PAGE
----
Whitehall's proposal, which had invited views from tech companies prior to feeding into legislation, said the 'levy' would be sought on a voluntary basis, with the document reading: "We may then seek to underpin this levy in legislation, to ensure the continued and reliable operation of the levy." It adds: "The levy will not be a new tax on social media."


But now the government is now intent on using legislation to tackle these issues, with part of the Data Protection Bill currently going through Parliament dedicated to introducing fines for indiscretions such as allowing underage users on social media platforms.


Speaking on Sky News' politics show Ridge on Sunday, the UK's digital minister, Margot James, expanded on the government's position, saying: "The consultation that we conduct is quite likely to result in measures that we will outline into law that will oblige companies to take content down - and obviously there will have to be consequences for them to face if they don't comply."


Asked what these consequences would be, James added: "In the data protection legislation that is just finishing its passage through Parliament at the moment, there is the capacity for the Information Commissioner to fine companies up to 4% of their global annual turnover. We would envisage something similar in this area.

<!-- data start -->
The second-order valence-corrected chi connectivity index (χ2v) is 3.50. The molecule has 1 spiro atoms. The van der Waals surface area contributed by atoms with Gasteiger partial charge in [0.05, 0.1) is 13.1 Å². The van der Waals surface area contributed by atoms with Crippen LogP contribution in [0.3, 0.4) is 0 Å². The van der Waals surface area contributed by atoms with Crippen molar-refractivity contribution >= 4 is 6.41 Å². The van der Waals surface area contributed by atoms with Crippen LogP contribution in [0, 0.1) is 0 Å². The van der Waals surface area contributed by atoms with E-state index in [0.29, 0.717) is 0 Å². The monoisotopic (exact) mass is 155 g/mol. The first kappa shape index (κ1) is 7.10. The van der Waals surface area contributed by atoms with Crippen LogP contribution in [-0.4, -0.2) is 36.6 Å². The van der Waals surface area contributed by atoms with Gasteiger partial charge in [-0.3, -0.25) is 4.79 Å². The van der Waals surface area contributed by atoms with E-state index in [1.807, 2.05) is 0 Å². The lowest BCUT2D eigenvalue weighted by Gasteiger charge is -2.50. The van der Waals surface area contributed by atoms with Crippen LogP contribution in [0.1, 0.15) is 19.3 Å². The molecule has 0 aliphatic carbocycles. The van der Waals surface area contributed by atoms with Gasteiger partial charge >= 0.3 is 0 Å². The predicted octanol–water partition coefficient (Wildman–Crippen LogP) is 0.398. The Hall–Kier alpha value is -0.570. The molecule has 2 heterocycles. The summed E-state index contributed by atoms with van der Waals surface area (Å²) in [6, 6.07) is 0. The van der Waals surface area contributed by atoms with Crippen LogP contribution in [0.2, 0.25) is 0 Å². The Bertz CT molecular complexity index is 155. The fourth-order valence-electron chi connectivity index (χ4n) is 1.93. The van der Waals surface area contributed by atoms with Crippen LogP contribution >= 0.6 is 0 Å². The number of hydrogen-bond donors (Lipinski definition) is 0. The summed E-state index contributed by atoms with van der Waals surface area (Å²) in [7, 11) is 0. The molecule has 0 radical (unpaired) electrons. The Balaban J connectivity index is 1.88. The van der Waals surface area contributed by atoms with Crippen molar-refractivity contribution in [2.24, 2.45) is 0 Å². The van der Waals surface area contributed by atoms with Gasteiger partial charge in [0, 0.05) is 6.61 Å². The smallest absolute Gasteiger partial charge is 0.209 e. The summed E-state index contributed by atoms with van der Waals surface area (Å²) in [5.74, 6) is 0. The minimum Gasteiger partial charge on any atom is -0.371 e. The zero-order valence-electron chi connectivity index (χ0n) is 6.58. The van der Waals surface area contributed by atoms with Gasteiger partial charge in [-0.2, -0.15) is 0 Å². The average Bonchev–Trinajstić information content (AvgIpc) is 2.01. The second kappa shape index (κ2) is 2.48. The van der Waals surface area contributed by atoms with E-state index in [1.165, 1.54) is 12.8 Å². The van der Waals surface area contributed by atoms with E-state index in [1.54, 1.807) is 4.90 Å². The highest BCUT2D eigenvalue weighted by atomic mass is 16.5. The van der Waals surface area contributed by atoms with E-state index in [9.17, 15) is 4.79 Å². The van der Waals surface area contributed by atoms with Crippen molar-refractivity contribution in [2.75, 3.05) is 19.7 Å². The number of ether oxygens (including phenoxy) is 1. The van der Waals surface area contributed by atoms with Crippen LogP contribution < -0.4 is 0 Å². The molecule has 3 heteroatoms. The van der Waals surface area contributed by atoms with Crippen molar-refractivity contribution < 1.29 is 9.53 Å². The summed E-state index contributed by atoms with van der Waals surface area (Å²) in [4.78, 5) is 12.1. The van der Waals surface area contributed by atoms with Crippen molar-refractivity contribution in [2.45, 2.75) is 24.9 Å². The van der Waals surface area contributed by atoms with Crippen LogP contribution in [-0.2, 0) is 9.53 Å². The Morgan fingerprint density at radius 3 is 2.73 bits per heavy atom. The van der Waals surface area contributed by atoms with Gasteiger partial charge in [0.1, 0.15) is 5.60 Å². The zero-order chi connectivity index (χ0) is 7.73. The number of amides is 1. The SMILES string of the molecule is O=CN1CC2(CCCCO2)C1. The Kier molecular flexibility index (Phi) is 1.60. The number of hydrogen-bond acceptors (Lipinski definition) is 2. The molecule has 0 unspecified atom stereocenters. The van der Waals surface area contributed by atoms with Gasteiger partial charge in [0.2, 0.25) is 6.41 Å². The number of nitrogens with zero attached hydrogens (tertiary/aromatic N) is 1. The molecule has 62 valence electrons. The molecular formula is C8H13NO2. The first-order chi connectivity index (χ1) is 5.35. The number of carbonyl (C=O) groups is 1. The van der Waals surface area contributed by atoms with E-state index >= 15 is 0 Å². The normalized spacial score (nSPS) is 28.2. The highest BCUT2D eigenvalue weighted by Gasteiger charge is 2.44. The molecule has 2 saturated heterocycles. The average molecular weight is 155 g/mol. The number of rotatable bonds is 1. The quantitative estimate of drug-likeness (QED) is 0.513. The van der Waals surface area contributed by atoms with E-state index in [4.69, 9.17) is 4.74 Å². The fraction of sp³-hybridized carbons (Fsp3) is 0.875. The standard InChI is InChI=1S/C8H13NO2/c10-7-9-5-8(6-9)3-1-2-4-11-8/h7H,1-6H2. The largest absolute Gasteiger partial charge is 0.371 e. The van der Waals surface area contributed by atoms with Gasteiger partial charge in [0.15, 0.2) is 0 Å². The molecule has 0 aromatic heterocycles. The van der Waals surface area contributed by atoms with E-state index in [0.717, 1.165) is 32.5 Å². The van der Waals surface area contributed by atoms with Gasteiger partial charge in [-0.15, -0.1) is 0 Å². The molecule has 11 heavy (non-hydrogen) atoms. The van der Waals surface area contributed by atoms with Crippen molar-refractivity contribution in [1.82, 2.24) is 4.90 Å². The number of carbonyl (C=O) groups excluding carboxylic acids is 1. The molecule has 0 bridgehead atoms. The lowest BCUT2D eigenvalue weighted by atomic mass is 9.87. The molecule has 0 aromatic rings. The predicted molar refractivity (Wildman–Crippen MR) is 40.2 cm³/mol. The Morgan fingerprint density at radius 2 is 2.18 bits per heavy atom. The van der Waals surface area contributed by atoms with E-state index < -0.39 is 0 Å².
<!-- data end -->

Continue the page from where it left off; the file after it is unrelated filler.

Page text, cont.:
"Obviously that would be a cap - like a maximum - and there would be a scale of other deterrents en route to that. But we do understand that companies need to face consequences if they do not comply with laws applicable online just as they are online."


DCMS and the Home Office will publish a white paper later this year with further details.


Antony Walker, deputy CEO of trade industry body TechUK, said: "Where we can move quickly with confidence on the effectiveness of the outcome we should do. But we must avoid 'quick fixes' that are unworkable and could end up being counter-productive. We need to get to a position where government and tech firms are 100% aligned on what needs to be done so that we can get on and implement solutions that we can all have confidence will work.


"There is still a lot of work to be done between now and the publication of a white paper, and as a sector we want to keep building on the serious and constructive engagement that has happened to date."